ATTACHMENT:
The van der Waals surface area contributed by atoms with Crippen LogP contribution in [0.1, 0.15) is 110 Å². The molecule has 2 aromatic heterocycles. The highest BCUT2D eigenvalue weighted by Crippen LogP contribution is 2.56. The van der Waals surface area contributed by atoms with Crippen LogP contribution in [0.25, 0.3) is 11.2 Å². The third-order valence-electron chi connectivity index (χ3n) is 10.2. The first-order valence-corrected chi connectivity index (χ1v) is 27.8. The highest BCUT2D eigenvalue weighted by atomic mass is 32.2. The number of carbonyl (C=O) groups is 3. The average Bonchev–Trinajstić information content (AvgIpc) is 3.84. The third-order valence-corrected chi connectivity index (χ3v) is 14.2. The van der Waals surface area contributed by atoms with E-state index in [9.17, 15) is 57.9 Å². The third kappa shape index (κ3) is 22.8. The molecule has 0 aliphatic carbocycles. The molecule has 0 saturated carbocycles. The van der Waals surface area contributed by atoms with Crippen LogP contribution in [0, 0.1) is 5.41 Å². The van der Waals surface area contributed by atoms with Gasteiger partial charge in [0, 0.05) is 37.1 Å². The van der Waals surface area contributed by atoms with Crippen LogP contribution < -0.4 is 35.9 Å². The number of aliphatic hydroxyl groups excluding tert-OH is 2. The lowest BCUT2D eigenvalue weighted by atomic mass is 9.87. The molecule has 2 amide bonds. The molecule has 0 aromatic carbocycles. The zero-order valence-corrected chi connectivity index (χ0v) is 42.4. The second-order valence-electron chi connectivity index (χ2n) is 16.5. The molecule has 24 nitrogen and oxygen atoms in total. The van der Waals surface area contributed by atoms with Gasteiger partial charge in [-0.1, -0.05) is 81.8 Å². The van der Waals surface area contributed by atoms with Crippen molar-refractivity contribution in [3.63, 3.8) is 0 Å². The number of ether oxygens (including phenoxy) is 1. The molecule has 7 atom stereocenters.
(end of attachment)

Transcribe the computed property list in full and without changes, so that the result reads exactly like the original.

The van der Waals surface area contributed by atoms with Crippen LogP contribution in [0.1, 0.15) is 110 Å². The molecule has 2 aromatic heterocycles. The highest BCUT2D eigenvalue weighted by Crippen LogP contribution is 2.56. The van der Waals surface area contributed by atoms with Crippen LogP contribution in [0.25, 0.3) is 11.2 Å². The third-order valence-electron chi connectivity index (χ3n) is 10.2. The first-order valence-corrected chi connectivity index (χ1v) is 27.8. The highest BCUT2D eigenvalue weighted by atomic mass is 32.2. The number of carbonyl (C=O) groups is 3. The average Bonchev–Trinajstić information content (AvgIpc) is 3.84. The third-order valence-corrected chi connectivity index (χ3v) is 14.2. The van der Waals surface area contributed by atoms with E-state index in [9.17, 15) is 57.9 Å². The third kappa shape index (κ3) is 22.8. The molecule has 0 aliphatic carbocycles. The molecule has 0 saturated carbocycles. The van der Waals surface area contributed by atoms with Crippen LogP contribution in [0, 0.1) is 5.41 Å². The van der Waals surface area contributed by atoms with Gasteiger partial charge in [0, 0.05) is 37.1 Å². The van der Waals surface area contributed by atoms with Crippen LogP contribution < -0.4 is 35.9 Å². The number of aliphatic hydroxyl groups excluding tert-OH is 2. The lowest BCUT2D eigenvalue weighted by atomic mass is 9.87. The molecule has 2 amide bonds. The molecule has 0 aromatic carbocycles. The zero-order valence-corrected chi connectivity index (χ0v) is 42.4. The second-order valence-electron chi connectivity index (χ2n) is 16.5. The molecule has 24 nitrogen and oxygen atoms in total. The van der Waals surface area contributed by atoms with Gasteiger partial charge in [-0.1, -0.05) is 81.8 Å². The van der Waals surface area contributed by atoms with Crippen molar-refractivity contribution in [3.63, 3.8) is 0 Å². The number of ether oxygens (including phenoxy) is 1. The molecule has 7 atom stereocenters.